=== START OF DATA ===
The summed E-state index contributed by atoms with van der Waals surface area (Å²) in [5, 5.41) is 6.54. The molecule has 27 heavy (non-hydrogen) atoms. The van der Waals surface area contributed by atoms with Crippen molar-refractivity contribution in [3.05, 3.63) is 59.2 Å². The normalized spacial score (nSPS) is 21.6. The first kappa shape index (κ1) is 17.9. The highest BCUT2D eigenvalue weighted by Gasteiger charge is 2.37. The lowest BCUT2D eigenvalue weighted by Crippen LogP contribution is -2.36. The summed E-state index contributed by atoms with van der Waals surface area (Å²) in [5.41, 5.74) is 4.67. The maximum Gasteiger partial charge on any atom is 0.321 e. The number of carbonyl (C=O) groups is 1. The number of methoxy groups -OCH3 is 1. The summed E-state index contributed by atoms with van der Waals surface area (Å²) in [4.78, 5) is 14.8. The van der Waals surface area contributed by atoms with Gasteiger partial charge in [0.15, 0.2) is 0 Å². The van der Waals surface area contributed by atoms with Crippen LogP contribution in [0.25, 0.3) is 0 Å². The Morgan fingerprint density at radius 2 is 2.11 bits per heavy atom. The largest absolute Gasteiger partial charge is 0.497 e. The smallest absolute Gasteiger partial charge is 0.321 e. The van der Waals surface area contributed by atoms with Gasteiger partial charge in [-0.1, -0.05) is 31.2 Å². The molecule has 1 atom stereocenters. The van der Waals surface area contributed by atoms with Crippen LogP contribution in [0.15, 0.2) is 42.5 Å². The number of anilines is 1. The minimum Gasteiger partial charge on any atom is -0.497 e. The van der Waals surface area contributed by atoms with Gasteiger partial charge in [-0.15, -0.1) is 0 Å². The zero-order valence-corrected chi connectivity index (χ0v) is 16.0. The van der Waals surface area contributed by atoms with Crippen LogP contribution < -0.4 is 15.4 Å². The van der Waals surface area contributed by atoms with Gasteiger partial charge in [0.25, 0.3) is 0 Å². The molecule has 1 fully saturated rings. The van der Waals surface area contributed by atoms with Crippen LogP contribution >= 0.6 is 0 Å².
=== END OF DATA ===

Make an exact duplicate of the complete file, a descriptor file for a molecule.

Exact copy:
The summed E-state index contributed by atoms with van der Waals surface area (Å²) in [5, 5.41) is 6.54. The molecule has 27 heavy (non-hydrogen) atoms. The van der Waals surface area contributed by atoms with Crippen molar-refractivity contribution in [3.05, 3.63) is 59.2 Å². The normalized spacial score (nSPS) is 21.6. The first kappa shape index (κ1) is 17.9. The highest BCUT2D eigenvalue weighted by Gasteiger charge is 2.37. The lowest BCUT2D eigenvalue weighted by Crippen LogP contribution is -2.36. The summed E-state index contributed by atoms with van der Waals surface area (Å²) in [5.41, 5.74) is 4.67. The maximum Gasteiger partial charge on any atom is 0.321 e. The number of carbonyl (C=O) groups is 1. The number of methoxy groups -OCH3 is 1. The summed E-state index contributed by atoms with van der Waals surface area (Å²) in [4.78, 5) is 14.8. The van der Waals surface area contributed by atoms with Gasteiger partial charge in [0.15, 0.2) is 0 Å². The van der Waals surface area contributed by atoms with Crippen LogP contribution in [0.25, 0.3) is 0 Å². The Morgan fingerprint density at radius 2 is 2.11 bits per heavy atom. The largest absolute Gasteiger partial charge is 0.497 e. The smallest absolute Gasteiger partial charge is 0.321 e. The van der Waals surface area contributed by atoms with Gasteiger partial charge in [-0.1, -0.05) is 31.2 Å². The molecule has 1 atom stereocenters. The van der Waals surface area contributed by atoms with Crippen LogP contribution in [0.15, 0.2) is 42.5 Å². The number of anilines is 1. The minimum Gasteiger partial charge on any atom is -0.497 e. The van der Waals surface area contributed by atoms with Gasteiger partial charge in [-0.15, -0.1) is 0 Å². The zero-order valence-corrected chi connectivity index (χ0v) is 16.0. The van der Waals surface area contributed by atoms with Crippen LogP contribution < -0.4 is 15.4 Å². The van der Waals surface area contributed by atoms with Gasteiger partial charge in [0.25, 0.3) is 0 Å². The molecule has 1 fully saturated rings. The van der Waals surface area contributed by atoms with Crippen LogP contribution >= 0.6 is 0 Å².